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Some brothers seriously think so, and feel they’ve seen evidence of it early on within relationships.
They often say they feel more supported by women of other ethnicities earlier on in their careers and during their college years.
We’re expecting an even bigger spike during winter’s cuffing season.
And now the Tinder experience is about to jump from our phones to our physical lives, thanks to the genius of AI technology.
If we’ve taken the time to work hard we often want someone with the same drive or better (he better be 6’1” or taller, attractive, have a minimum of a bachelor’s degree, God-fearing, and have passport will travel), and so often we would rather wait for this man who meets all of our requirements based on our achievements which is not always in abundance depending on where in the country we live. If we do say hello to a man, sometimes they automatically assume we want a romantic relationship with him whereas if a woman of another ethnicity says a random hello, wants to network, or plays the damsel in distress role he often feels less threatened and more willing to share.
Is every single item on your list all that important? It’s really more their problem than ours, but unfortunately we often appear “desperate” to men when we are being friendly because there’s an assumption that we’re always on the hunt for a husband. We’ve heard Black men say that they feel that with other women it’s kind of a “just go with the flow” situation as relationships progress.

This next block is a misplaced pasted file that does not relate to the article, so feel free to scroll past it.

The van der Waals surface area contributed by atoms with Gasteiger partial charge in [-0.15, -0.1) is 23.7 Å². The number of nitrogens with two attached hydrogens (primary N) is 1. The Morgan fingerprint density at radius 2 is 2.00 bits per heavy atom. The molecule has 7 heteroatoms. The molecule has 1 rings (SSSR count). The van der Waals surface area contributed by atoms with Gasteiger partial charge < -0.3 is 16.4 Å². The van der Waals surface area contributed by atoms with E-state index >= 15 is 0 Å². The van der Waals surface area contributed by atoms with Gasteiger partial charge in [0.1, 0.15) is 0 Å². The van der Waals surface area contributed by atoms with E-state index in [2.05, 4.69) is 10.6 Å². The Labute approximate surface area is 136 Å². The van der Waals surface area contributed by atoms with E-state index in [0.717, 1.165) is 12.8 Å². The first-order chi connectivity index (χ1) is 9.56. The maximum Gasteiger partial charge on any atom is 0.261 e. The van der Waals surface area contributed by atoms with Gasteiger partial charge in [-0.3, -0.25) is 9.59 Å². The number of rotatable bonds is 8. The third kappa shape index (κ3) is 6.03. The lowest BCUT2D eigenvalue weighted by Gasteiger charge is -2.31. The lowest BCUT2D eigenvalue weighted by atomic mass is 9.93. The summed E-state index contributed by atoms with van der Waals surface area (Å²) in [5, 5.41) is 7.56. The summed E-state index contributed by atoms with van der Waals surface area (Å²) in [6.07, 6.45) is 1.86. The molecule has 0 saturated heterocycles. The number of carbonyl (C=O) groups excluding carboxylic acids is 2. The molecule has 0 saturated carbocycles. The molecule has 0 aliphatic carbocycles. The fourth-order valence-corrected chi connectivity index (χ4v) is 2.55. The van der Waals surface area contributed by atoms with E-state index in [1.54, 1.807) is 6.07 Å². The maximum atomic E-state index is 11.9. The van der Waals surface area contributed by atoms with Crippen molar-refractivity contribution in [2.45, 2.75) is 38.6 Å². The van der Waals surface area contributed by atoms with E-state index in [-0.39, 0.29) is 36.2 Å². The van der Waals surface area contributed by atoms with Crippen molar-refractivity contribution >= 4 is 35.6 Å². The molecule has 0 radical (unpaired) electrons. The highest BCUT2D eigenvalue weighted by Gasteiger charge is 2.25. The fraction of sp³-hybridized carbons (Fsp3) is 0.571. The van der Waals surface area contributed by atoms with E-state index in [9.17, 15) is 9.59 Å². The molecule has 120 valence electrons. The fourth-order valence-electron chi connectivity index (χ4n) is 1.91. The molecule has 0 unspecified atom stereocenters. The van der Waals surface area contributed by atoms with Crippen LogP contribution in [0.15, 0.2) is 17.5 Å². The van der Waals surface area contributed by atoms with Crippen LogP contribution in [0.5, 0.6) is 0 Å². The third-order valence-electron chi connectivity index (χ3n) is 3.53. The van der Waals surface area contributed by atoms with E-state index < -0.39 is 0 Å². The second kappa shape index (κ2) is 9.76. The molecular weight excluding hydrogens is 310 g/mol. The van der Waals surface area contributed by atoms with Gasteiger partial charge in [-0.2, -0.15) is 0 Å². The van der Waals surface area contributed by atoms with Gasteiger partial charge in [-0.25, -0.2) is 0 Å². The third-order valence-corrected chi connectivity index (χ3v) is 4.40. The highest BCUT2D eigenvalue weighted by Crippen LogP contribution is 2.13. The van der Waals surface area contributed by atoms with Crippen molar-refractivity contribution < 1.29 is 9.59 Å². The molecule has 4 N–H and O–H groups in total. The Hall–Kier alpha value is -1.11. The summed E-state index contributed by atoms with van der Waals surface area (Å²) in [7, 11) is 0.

Yet another example of something we’re often judged for that is actually not a negative dating quality.
We’ve asked single Black men to share some of the real perceptions floating around about dating Black women, to help jumpstart the conversation and dispel some of the myths out there. Unfortunately Black women often have so many things we are trying to juggle that it can sometimes become second nature to not smile or take a moment to say hello.
Fun can take a backseat when we’re fighting to pay bills, continue our education and make a name for ourselves.
Those things are most important, of course, but remember that relationships need full-time nurturing and maintenance too.
We’ve heard men tell us that Black women often come across as if we don’t want to be bothered when we’re out and about in public.